IELTS Cue Card 613 - Describe a beautiful house/ home you have been to

IELTS Speaking Part 2: IELTS Cue Card/ Candidate Task Card.

Describe a beautiful house/ home you have been to.

You should say:

  • where it was
  • how it looked like
  • when you visited there and why

and explain why you think this was a beautiful house.

[You will have to talk about the topic for one to two minutes. You have one minute to think about what you are going to say. You can make some notes to help you if you wish.]

Model Answer:
Thank you very much for this great topic. Rather than telling you about a ‘typical’ home I know, I want to share with you the story of possibly the most amazing house I’ve ever been lucky enough to visit.

So, the story was, I was travelling in Australia. An elderly relative of mine, now living in the UK, had spent many years working there and was really keen I look up an old friend of hers who lived ‘in the rainforest’ in a quite remote part of Queensland, near a coastal village called Cardwell.

After a few months or so, I arrived at her ‘house’. Oh! my. I have never seen anything like it before or since! Imagine a little wooden house, raised up on stilts, with a veranda completely encircling the structure, a rather crude slatted wooden roof and wooden interior walls. Imagine all of this, but with no external walls! It was as if the property had just grown organically from the forest floor.

The weather was warm year round in this part of the world, and clearly, my host felt very safe in the forest. Rather than have a barrier between her and the forest, she chose to have no exterior walls, her living space merged with the plants and animals that surrounded her. I think there may have been a low wooden fence at the back of the property, but really this was mainly to stop things falling off her platform, rather than give privacy or security!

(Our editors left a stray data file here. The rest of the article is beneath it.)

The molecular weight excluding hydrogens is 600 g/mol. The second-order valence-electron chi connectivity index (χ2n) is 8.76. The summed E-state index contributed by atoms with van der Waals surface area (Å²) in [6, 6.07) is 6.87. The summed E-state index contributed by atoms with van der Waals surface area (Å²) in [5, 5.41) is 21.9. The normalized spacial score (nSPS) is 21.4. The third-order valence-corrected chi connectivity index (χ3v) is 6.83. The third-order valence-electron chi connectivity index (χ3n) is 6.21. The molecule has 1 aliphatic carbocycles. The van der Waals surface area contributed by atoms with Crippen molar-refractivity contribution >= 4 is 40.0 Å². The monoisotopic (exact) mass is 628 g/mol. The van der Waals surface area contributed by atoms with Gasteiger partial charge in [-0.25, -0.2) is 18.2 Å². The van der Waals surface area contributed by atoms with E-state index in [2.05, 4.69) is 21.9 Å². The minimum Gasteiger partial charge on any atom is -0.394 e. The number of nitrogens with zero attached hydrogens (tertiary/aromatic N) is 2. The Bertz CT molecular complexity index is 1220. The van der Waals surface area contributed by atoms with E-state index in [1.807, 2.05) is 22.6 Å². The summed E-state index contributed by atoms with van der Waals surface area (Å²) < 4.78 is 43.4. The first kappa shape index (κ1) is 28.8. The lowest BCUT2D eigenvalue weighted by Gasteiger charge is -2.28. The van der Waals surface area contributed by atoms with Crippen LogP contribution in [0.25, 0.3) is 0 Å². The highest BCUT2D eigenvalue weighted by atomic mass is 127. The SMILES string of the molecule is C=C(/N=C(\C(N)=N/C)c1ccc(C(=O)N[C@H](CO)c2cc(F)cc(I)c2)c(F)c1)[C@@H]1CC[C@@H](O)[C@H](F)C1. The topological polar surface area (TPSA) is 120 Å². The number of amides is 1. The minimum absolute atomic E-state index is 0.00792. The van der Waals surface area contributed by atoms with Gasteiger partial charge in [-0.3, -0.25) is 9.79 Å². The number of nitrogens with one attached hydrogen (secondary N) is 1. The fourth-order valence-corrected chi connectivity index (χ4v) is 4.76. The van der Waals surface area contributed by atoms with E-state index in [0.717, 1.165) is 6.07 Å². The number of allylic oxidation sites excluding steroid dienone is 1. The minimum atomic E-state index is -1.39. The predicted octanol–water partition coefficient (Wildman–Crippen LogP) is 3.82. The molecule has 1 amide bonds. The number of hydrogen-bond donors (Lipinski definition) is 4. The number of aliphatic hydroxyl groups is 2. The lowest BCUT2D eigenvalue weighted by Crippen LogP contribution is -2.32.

What did I like! Well, the feeling of being a part of the rainforest was the most amazing part. It was an unobtrusive dwelling, probably we would call it ‘eco-friendly’ in the language of today. She told me that sometimes she’d be having an early breakfast on her porch and see cassowaries wander past. They are incredibly shy and rare so that is a remarkable thing. I loved the quirkiness of the house, the minimalism of her furnishings. You really don’t need very much in the way of material things to have a good life. Also, I suppose there’s a very little point in having lots of possessions when the rainforest might encroach on you at any moment. The house is a physical reminder of a memory that otherwise seems almost too extraordinary to be true!

[Lucy Marris (2016):  Careers Adviser (UK), TEFL teacher (Vietnam)]

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